Maybe you’ve seen the videos on social media of Asian-Americans being harassed on the street or in public transit. It’s hard to watch but it’s important to talk about.
The thing is … a virus doesn’t care about borders … Nor does it care about the race of whom it infects.
A virus doesn’t discriminate. Nor should we.
I’m Dr. Sanjay Gupta, CNN’s Chief Medical Correspondent. This is “Coronavirus: Fact vs. Fiction.”
Kyung Lah: So we were working just, you know, clearly a television crew working, and a man walked up. And he said something right next to my producer.
Dr. Gupta: That’s my colleague Kyung Lah, Senior National Correspondent for CNN.
Lah: As I asked him to repeat himself, I said, ‘Excuse me, sir, can I help you?’ It was dawning on me what he had said. He had used a derogatory term, you know, talked about a long-held xenophobic stereotype about immigrants. And it was just surreal. It’s not something that I’d experienced to my face in a very long time.
Dr. Gupta: Kyung is Korean-American and based in Los Angeles. She herself was targeted.
Lah: It’s still really hard for me to explain how it makes me feel. I joked about it on Twitter and said, if you’re gonna be racist, please be accurate. I’m Korean, not Chinese. Not that that matters at all.
Dr. Gupta: It doesn’t matter at all. And she’s not alone.
San Francisco State University found
that news about coronavirus discrimination increased by 50% across the country, from February 9th through March 7th. That’s just one month.
The lead researcher on the project told the New York Times
that this is only the “tip of the iceberg”… Meaning only the most serious cases would be reported and there are likely many more cases out there.
Dr. Gupta: Even on social media — we’re seeing the same thing.
Just last week Eugenie Grey, a blogger in New York, was out walking her dog when a passerby kicked the dog. She described what happened on Instagram.
Eugenie Grey: I’m sorry. I wasn’t gonna cry when I started recording, and then I just started crying right now. I’m just so upset because who [BLEEP] kicks dogs? You guys, I’m not a virus.
Dr. Gupta: It’s not just individual attacks.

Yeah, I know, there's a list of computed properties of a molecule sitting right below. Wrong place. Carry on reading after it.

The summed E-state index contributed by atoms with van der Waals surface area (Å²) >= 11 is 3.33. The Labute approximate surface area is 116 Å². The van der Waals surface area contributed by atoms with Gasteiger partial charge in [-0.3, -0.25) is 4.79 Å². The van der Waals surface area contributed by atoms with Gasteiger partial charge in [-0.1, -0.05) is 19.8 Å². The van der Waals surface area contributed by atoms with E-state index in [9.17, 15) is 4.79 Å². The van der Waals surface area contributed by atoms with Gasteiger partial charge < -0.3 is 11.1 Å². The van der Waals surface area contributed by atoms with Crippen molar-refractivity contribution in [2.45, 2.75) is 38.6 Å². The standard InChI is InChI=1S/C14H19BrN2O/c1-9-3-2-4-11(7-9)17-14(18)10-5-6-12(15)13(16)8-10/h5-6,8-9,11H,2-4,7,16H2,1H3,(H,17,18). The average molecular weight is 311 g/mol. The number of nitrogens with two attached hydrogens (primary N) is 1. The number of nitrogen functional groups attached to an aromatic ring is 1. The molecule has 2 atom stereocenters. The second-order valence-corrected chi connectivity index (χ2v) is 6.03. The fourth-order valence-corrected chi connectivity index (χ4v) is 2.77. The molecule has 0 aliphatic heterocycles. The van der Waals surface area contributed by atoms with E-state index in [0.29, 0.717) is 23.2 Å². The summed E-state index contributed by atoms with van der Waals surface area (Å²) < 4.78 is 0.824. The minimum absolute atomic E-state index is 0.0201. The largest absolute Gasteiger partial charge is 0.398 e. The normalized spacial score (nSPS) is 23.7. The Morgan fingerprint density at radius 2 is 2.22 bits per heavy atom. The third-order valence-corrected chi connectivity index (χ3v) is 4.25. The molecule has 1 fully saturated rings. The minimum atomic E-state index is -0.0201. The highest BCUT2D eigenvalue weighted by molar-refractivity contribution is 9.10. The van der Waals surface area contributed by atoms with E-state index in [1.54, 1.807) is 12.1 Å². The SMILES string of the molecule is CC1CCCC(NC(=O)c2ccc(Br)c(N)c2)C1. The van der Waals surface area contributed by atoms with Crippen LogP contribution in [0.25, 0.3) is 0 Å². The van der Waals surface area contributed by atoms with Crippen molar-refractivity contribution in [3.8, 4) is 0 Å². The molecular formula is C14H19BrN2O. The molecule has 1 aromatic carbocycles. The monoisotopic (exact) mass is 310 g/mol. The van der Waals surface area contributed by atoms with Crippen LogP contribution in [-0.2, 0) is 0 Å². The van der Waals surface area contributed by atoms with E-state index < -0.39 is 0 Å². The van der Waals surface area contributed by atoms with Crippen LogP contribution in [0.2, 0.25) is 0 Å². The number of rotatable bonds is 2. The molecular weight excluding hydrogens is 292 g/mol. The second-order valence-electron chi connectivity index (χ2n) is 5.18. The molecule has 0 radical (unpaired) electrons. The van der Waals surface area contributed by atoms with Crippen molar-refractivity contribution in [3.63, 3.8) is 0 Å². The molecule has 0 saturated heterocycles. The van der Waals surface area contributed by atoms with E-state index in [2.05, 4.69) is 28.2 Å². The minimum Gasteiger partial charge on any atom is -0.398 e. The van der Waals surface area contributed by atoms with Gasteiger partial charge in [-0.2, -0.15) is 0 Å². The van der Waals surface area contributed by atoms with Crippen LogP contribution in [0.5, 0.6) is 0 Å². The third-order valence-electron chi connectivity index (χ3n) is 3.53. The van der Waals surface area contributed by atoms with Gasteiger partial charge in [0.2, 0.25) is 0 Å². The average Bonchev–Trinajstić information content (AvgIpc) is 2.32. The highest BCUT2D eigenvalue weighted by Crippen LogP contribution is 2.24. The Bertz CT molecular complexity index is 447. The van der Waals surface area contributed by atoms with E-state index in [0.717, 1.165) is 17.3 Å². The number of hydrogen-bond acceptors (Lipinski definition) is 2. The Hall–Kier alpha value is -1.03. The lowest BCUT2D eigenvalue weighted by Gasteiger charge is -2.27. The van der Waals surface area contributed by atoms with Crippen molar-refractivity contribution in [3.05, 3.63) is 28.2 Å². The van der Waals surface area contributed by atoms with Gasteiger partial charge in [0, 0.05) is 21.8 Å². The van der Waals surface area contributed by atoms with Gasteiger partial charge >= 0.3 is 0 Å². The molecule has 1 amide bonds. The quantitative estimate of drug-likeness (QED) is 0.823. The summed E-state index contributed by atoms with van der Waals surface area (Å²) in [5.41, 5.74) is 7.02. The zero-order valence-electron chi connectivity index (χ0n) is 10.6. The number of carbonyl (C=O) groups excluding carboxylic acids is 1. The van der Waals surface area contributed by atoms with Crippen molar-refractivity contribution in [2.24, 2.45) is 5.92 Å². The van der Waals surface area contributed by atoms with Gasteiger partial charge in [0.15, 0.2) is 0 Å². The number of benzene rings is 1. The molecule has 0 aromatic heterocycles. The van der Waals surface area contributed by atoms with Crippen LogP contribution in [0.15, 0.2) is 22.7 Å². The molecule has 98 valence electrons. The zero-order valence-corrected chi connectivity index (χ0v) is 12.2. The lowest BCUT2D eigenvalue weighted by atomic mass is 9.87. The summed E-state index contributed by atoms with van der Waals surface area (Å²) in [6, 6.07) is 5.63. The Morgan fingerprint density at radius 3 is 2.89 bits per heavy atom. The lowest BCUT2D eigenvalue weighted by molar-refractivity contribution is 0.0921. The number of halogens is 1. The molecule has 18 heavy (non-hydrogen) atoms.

Earlier this year, with only a handful of novel coronavirus cases in America, Chinese restaurants were already suffering.
Rose Wu: (speaks in Chinese)
In New York City’s Chinatown, restaurant owner Rose Wu told us many of her customers canceled their Chinese New Year bookings last minute. That was just as the city of Wuhan, in China, was going into lockdown.
Rose Wu: (speaks in Chinese)
Rose says some customers told her they canceled out of fear of catching the virus because she and her staff are Chinese.
By mid-February, Rose’s business was down
some 70 to 80 percent. That was weeks before most of America started staying at home.
Unfortunately, the list goes on and on.
Here’s what President Trump had to say when a reporter asked him about it:
Reporter: Why do you keep calling this the Chinese virus? There are reports of dozens of incidents of bias against Chinese Americans in this country. Your own aide, Secretary Azar, has said he does not use this term. He says ethnicity does not cause the virus. Why do you keep using this?
President Donald Trump: Because it comes from China.
Reporter: People say it’s racist.
Trump: It’s not racist at all, no, not at all. It comes from China. That’s why. It comes from China.
Dr. Gupta: That was on March 18th.
Five days later, President Trump reversed course. He opened a press conference on Sunday with this statement:
Trump: It’s very important that we totally protect our Asian-American community in the United States and all around the world. They’re amazing people and the spreading of the virus is not their fault in any way, shape or form.
Dr. Gupta: The president rebuking racism is certainly a welcome development and the right thing to do.